How to Know When an Oxycodone User Needs Emergency Help

How to Know When an Oxycodone User Needs Emergency HelpOxycodone is a prescription pain reliever that can be an effective treatment for those who need it, but it can also pose serious side effects and potential addiction in its users. It should be used exactly as prescribed and never used outside a doctor’s supervision. While it can be helpful in treating pain, the drug also produces an intense euphoric high that many users come to enjoy and crave. Many underestimate oxycodone’s dangers because of its status as a legal prescription drug, but it does have the potential for great and sometimes even fatal danger. There are many instances in which oxycodone use can have serious consequences and may require emergency help.

Oxycodone Can Cause Dangerous Health Situations

here are many ways in which oxycodone can be dangerous to one’s health, especially if someone is abusing the drug. Over time, oxycodone can damage one’s vital organs, such as the liver and kidneys, and cause significant constipation and stomach problems. Because users of oxycodone quickly develop a tolerance to the drug (requiring increasingly greater doses of the drug in order to feel the desired effects), overdose is a serious threat for users of this drug. Oxycodone is a time-release substance, meaning that the drug is to be slowly released into the body in order to manage pain. However, many abusers of oxycodone will crush or chew the tablet in order to experience the “high” of the drug being released all at once – this method of taking oxycodone can often lead to overdose. Oxycodone is also particularly dangerous when it is combined with other depressants, such as benzodiazepines or alcohol. This combination of drugs can cause one’s respiration to slow, sometimes to the point where he or she stops breathing altogether, which can be deadly. If someone you know is using oxycodone and the drug begins to have these negative effects upon him or her, seek emergency help.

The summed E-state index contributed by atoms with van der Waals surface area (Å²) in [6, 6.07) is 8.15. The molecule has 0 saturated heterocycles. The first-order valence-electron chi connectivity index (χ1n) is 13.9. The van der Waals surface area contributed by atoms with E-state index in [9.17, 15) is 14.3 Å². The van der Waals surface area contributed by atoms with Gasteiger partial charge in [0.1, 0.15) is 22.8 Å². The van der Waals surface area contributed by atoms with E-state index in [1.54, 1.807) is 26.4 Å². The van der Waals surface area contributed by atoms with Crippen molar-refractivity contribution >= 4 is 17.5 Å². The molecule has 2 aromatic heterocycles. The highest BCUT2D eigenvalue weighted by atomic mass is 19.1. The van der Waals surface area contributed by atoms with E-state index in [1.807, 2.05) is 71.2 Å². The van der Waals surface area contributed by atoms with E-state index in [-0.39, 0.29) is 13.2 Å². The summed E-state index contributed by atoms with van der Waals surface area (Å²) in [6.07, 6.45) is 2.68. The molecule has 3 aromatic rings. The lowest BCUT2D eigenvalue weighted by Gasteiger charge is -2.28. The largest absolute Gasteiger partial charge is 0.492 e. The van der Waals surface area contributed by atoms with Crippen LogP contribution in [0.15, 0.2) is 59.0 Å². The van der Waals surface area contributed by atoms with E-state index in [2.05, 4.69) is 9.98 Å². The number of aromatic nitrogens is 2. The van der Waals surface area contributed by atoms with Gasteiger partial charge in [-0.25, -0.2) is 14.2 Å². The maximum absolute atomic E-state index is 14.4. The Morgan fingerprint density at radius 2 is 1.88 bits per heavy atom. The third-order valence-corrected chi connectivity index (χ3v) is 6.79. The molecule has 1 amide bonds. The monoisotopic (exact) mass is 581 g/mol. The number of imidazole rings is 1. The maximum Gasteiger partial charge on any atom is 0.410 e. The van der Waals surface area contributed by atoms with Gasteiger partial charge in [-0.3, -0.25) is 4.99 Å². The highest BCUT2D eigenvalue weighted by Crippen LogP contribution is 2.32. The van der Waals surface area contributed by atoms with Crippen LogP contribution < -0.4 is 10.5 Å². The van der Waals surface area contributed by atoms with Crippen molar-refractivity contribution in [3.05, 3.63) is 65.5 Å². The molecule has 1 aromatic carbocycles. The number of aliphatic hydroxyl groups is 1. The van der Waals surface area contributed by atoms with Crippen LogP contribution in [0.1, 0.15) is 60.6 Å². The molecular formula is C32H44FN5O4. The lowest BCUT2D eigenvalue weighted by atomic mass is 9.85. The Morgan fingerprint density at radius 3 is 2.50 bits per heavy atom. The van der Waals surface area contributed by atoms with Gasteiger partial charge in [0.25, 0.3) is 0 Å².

Addiction to Oxycodone Can Cause Emergencies

When someone develops an addiction to oxycodone, a variety of dangerous situations can arise. Oxycodone is a physically addictive drug, which means that the user’s body alters the way it functions to account for the presence of the drug. If one stops taking the drug (especially in a sudden manner), painful and potentially dangerous withdrawal symptoms can arise. There is no way to predict how one’s body will react to a sudden cessation of oxycodone use. Symptoms can range from nausea, insomnia and muscle cramping to seizures or coma. It is crucial that an individual who has developed a physical dependence to oxycodone seek professional help before attempting to stop using the drug.

Addiction can place users in other harmful situations. When one is under the influence of oxycodone, he or she is likely to behave in uncharacteristic ways. Someone experiencing an oxycodone high might attempt to drive or participate in some activity that may put that person, as well as others, at risk. He or she might not be able to think clearly due to the drug and may become violent. When someone is addicted to a powerful substance like oxycodone, the drug becomes an obsession. Even if the individual is not high, he or she might lie, cheat or steal in order to obtain more of the drug. The person might begin to get oxycodone through illicit means, putting him or her in contact with dangerous drug dealers. Anyone struggling with an addiction is in grave danger and needs help, most likely in the form of comprehensive rehab treatment. It is crucial that someone struggling with an oxycodone addiction get professional help as soon as the problem is recognized.

Do You Need Emergency Oxycodone Help?

Are you or someone you love struggling with an oxycodone problem that you worry might become dangerous? Do you have questions about how to help your loved one or how to plan an intervention? Please call and talk with one of our trained counselors. Our toll-free number is available 24 hours a day, so call now and get the help you need for a life free from oxycodone addiction.